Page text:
Theres a new paper out by Edgar et al in Ecological Applications that tracks the ecosystem effects of 14 MPA’s, and exploited companion sites, in southern Australia and Tanzania over a 16 year period.
The effects of the MPAs are interesting: biomass of large predators is on a steep increasing trend, while prey-species such as grazing molluscs and urchins are on a downward slope. I wonder what this will lead in terms of macroalgal abundances?
Another interesting finding is that
recently declared MPAs across Australia have been systematically located in areas with few fishery resources. Stakeholders with fishing interests presumably lobbied successfully against the “locking up” of exploitable fish stocks in SZs
I’ve stumbled upon many ecologists who tend to think that MPA’s are almost always designated in pristine areas, thus confounding interpretations of whether they are effective, i.e “the protected sites are healthy, not because they’re protected, but because they were healthy in the first place”. Those with more insights into how local resource users think and work will probably disagree on this, and usually claim the contrary, i.e. “people are pretty darn good at maneuvering the MPA-creation process so as not to include their best fishing grounds”. This study provides compelling evidence of the latter:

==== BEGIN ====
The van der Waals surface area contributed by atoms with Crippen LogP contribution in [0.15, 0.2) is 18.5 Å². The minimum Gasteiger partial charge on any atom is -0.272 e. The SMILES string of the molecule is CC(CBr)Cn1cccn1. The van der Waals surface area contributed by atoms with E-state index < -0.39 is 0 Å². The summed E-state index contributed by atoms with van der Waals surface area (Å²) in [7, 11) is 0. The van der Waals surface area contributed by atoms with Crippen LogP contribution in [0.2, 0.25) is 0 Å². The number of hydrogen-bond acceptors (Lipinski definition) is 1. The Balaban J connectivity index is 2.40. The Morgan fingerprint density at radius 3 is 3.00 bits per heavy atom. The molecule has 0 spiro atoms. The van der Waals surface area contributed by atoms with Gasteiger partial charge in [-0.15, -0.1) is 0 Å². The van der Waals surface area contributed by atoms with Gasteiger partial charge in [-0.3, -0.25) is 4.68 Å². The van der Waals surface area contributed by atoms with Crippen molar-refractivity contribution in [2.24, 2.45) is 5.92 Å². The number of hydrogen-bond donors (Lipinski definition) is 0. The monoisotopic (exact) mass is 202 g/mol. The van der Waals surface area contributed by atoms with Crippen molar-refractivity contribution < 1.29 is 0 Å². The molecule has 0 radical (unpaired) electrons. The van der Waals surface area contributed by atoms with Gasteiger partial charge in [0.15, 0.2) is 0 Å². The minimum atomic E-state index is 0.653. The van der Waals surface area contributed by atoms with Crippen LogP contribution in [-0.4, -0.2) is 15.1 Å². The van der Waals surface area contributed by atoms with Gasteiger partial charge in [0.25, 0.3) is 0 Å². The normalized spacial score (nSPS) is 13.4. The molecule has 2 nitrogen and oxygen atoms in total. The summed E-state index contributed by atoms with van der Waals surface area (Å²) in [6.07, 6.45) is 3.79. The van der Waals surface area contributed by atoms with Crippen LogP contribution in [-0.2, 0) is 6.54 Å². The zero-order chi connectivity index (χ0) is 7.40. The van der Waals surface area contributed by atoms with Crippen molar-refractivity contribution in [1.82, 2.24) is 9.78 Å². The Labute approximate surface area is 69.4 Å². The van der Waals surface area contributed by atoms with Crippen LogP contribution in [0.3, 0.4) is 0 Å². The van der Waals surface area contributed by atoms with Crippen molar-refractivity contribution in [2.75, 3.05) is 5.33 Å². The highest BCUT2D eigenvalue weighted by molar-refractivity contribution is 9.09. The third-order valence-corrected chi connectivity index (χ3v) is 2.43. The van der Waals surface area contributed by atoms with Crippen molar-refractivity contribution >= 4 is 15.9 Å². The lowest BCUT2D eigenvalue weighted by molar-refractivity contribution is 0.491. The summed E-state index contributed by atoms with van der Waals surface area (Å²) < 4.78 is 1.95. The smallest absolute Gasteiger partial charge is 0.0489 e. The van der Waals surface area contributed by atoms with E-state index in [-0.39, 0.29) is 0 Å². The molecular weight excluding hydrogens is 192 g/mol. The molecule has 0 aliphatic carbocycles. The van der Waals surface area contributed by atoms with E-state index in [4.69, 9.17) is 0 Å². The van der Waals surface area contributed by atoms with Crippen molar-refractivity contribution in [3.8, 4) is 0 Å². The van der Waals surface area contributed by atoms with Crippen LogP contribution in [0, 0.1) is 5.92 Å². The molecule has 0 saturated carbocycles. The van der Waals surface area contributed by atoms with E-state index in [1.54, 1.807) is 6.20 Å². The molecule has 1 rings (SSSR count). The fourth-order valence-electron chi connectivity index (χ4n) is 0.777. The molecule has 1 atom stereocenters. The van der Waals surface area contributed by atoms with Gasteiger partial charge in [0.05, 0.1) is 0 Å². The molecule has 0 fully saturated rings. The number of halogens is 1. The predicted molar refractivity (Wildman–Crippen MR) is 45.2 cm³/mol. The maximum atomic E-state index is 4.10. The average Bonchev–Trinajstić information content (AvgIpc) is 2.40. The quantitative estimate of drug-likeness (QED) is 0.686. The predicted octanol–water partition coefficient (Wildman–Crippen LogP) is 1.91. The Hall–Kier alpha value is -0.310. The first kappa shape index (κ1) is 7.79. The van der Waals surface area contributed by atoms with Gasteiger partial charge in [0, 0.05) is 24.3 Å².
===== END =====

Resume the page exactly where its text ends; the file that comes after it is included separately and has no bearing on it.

The abstract summarizes things nicely:
Tasmanian reef communities within ‘‘no-take’’ marine protected areas (MPAs) exhibited direct and indirect ecological changes that increasingly manifested over 16 years, eventually transforming into communities not otherwise present in the regional seascape. Data from 14 temperate and subtropical Australian MPAs further demonstrated that ecological changes continue to develop in MPAs over at least two decades, probably much longer. The continent-scale study additionally showed recently established MPAs to be consistently located at sites with low resource value relative to adjacent fished reference areas. This outcome was presumably generated by sociopolitical pressures and planning processes that aim to systematically avoid locations with valuable resources, potentially compromising biodiversity conservation goals. Locations that were formerly highly fished are needed within MPA networks if the networks are to achieve conservation aims associated with (1) safeguarding all regional habitat types, (2) protecting threatened habitats and species, and (3) providing appropriate reference benchmarks for assessing impacts of fishing. Because of long time lags, the ubiquity of fishing impacts, and the relatively recent establishment of MPAs, the full impact of fishing on coastal reefs has yet to be empirically assessed.